As several commenters have mentioned lately, Boston’s transit agency recently published a new network overview map, part of an overhaul of the information system. The new map is similar in function to a subway network map but with some key bus lines added. Here’s a slice, but you can get the whole thing, in much better resolution, here.
Most large transit agencies with extensive rail transit publish a map of just the rail transit services. These tend to be the fastest, most frequent, and highest-capacity services in the network, so it makes sense that if you zoom out to a full-system overview, these are what you should see.
But when you look at the map asking a specific question — “So how would I get from A to B?” — a standard rail transit map may not give you the answer, especially if you’re outside the core. Most mature rail transit networks have a core area where many lines cross, forming a lattice of lines that can be used to get from almost any station to any other. Think London inside the Circle Line loop, or Lower Manhattan, or most of the city of Paris. But further out, the rail transit map presents single lines radiating outward from the city. To travel between two outer stations on different lines, the subway may not be the fastest route, because it will require you to go into the urban core and back.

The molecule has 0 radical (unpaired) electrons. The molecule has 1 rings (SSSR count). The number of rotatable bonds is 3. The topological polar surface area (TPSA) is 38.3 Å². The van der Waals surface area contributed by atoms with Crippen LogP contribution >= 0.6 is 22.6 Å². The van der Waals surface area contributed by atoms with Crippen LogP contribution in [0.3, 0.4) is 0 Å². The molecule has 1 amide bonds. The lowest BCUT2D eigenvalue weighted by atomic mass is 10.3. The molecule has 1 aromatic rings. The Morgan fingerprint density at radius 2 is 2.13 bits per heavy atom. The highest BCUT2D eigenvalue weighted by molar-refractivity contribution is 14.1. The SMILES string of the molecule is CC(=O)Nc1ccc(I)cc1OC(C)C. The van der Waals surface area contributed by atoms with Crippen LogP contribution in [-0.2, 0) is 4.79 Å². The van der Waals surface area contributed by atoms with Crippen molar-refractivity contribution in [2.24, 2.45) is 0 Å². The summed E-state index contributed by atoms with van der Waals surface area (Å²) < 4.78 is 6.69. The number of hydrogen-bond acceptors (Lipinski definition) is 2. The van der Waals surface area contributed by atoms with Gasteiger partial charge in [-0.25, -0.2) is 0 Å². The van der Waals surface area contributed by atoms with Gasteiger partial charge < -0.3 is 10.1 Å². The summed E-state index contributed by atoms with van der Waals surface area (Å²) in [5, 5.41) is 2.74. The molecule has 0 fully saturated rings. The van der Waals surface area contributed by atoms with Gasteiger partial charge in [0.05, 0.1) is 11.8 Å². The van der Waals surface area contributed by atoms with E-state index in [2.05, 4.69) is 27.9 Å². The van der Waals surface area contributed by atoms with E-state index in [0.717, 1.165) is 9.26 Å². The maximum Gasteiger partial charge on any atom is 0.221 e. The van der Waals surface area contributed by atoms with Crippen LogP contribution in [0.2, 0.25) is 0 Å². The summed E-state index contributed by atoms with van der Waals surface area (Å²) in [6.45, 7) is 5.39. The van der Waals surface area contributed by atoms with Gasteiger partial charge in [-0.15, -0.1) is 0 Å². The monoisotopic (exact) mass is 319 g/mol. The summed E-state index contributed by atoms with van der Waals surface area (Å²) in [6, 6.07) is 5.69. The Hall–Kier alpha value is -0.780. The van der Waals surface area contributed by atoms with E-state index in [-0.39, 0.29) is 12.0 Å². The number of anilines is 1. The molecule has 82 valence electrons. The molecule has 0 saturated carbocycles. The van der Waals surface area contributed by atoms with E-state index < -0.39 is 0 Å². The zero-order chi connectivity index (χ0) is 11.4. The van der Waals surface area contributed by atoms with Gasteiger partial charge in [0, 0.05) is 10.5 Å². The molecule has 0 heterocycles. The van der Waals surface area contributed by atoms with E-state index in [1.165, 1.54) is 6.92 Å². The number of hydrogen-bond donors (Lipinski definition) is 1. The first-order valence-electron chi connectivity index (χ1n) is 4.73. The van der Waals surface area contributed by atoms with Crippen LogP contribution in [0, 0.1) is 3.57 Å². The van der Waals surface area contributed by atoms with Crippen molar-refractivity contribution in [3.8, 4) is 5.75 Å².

In a smaller network like Boston’s, there’s only a small area downtown where many subway lines interconnect. Most of the network is formed by radial lines extending outward from downtown. So many, many trips between rail stations are not logically routed via the rail network. If you want to go, for example, from Harvard on the Red Line to Harvard Avenue station on the Green Line, you don’t want the Red Line or the Green Line, you want bus line 66. And while the 66 isn’t as frequent as a subway (its midday frequency is 16 minutes, which usually means it used to be 15), it’s still going to get you there sooner than taking the subway into downtown Boston and back out.
I don’t know the intentions behind the selection of “key bus routes,” but that’s the best sense I can make of it. And as such, it makes good sense. As always, I would prefer to see a Frequent Network map, where the appearance of a line guaranteed high frequency, but such a map would probably be much more crowded in the core of Boston, and less suited to getting a zoomed-out picture of the whole network.
(And yes, the map’s representation of the Silver Line, in the southeast part of this slice, makes me a little seasick. It seems to be saying that the Silver Line – Green Line connection, at Boylston, works in only one direction. In fact, the Silver Line [a Bus Rapid Transit service] is really four lines, where the apparent figure-eight is two of them overlapping. But there’s no way I’d know that from this map.)